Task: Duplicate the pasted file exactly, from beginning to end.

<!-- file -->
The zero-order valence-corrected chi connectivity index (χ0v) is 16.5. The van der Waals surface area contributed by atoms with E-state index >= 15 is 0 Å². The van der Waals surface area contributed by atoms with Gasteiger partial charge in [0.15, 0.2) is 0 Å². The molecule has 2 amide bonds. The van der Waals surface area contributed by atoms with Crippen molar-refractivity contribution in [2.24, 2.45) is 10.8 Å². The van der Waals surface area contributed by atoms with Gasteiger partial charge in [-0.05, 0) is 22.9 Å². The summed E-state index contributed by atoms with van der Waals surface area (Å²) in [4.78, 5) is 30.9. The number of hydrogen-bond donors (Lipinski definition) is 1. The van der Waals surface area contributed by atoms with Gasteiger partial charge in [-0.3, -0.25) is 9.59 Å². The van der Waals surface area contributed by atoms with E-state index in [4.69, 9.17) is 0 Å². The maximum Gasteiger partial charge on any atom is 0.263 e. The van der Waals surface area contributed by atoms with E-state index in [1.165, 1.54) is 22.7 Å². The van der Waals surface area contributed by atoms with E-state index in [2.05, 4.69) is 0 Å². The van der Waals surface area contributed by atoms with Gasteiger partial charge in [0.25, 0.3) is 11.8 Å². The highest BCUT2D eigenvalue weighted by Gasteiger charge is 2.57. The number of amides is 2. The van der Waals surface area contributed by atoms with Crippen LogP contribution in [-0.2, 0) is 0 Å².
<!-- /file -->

The zero-order valence-corrected chi connectivity index (χ0v) is 16.5. The van der Waals surface area contributed by atoms with E-state index >= 15 is 0 Å². The van der Waals surface area contributed by atoms with Gasteiger partial charge in [0.15, 0.2) is 0 Å². The molecule has 2 amide bonds. The van der Waals surface area contributed by atoms with Crippen molar-refractivity contribution in [2.24, 2.45) is 10.8 Å². The van der Waals surface area contributed by atoms with Gasteiger partial charge in [-0.05, 0) is 22.9 Å². The summed E-state index contributed by atoms with van der Waals surface area (Å²) in [4.78, 5) is 30.9. The number of hydrogen-bond donors (Lipinski definition) is 1. The van der Waals surface area contributed by atoms with Gasteiger partial charge in [-0.3, -0.25) is 9.59 Å². The van der Waals surface area contributed by atoms with E-state index in [4.69, 9.17) is 0 Å². The maximum Gasteiger partial charge on any atom is 0.263 e. The van der Waals surface area contributed by atoms with E-state index in [1.165, 1.54) is 22.7 Å². The van der Waals surface area contributed by atoms with E-state index in [2.05, 4.69) is 0 Å². The van der Waals surface area contributed by atoms with Gasteiger partial charge in [0.25, 0.3) is 11.8 Å². The highest BCUT2D eigenvalue weighted by Gasteiger charge is 2.57. The number of amides is 2. The van der Waals surface area contributed by atoms with Crippen LogP contribution in [-0.2, 0) is 0 Å².